UK nuclear fusion outfit Pulsar Fusion has fired up a chemical rocket engine running on a combination of nitrous oxide oxidiser, high-density polyethylene fuel and oxygen.
The acceptance tests of the UK-built rocket were conducted at COTEC, a UK Ministry of Defence site at Salisbury Plain in southern England.
We spoke to CEO of the company, Richard Dinan, in 2018, when he discussed the prospects for fusion power, and the use of the technology for space travel as well as electricity generation. In 2020 he was showing off an ion thruster with plasma running at several million degrees and particles fired at speeds over 20km per second.
This month it is the turn of chemical rockets, which are still required in order to get from Earth to orbit (although SpinLaunch and its impressive accelerator are worthy of mention, having conducted a first vertical test of the rotational launch system in October.)
"What I've learned," Dinan told The Reg, "is that everybody knows how rocket engines work. Lots and lots of people are rocket engine experts. But none of these people can build rocket engines. The people that can build rocket engines are the people that have taken apart 20 engines that have failed..."
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Following repeated redesigns "the first test was positive!" said Dinan, "It didn't explode and the flames came out of the right end."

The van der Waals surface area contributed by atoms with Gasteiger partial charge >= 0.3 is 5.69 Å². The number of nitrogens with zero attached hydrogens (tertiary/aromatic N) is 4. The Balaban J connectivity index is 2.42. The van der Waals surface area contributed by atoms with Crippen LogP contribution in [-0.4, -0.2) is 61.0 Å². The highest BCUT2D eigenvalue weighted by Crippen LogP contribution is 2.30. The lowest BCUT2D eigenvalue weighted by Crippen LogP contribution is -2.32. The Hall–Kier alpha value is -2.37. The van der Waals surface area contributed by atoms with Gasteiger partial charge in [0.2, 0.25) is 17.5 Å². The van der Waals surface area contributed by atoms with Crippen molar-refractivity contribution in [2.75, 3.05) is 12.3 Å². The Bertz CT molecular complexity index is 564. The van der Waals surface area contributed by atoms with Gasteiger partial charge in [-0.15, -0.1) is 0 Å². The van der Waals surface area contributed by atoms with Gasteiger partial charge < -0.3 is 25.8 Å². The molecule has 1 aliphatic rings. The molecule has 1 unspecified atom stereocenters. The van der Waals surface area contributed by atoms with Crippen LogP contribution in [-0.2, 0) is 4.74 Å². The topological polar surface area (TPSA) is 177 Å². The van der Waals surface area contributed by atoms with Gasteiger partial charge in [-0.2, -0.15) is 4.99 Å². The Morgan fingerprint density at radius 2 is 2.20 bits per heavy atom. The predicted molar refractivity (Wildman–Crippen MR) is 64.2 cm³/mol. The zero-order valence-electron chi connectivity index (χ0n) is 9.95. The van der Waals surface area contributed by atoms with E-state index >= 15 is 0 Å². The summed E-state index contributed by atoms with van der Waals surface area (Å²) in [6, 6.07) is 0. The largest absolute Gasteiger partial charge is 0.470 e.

We test fired our first hybrid rocket engine earlier this week.— Richard Dinan (@RichardDinan) November 22, 2021
A great result for our first trials using HDPE/N2O fuels. pic.twitter.com/vsnVPDfzEm
Thrust-wise, the relatively small engine was restricted to five kN during the test although Dinan told us the target was to get to 100kN as development progresses. By way of comparison, the Rutherford engine of Rocket Lab, nine of which power the first stage of its Electron booster, produces 24kN at sea-level while the Merlin engine of SpaceX's Falcon 9 will go to 854kN.
Unlike Rocket Lab's and SpaceX's powerplants, Pulsar's hybrid engine runs on high-density polyethylene fuel and oxygen. An oxidiser is required to make the magic happen. The fuels themselves are described as non-toxic and failure modes should be relatively benign if things go wrong (compared to traditional liquid-fuelled engines.)
Pulsar has no intention of building a rocket itself, preferring instead to sell the home-grown tech as an alternative to US options (often hamstrung by export restrictions). The same applies to its Hall Effect Thruster (HET), for which UK government funding was received in September. Dinan told us the HET units had just passed a 20G vibration test at another UK facility and have a slot booked in 2023 for an in-orbit demonstration.
"I think we can do better than that," he said, in relation to the vibration test.
Fusion power remains an ambition for the future for Dinan although the addition of the hybrid rocket engine technology as well as the ion thruster gives the company some options and may attract interest from industry.
"If we could say 'We've built and tested satellite engines, and they work and we've built and tested launch engines, and they work... Now we want to build a fusion engine...' it makes us more credible."
A first prototype of such an engine is currently expected for 2025. ®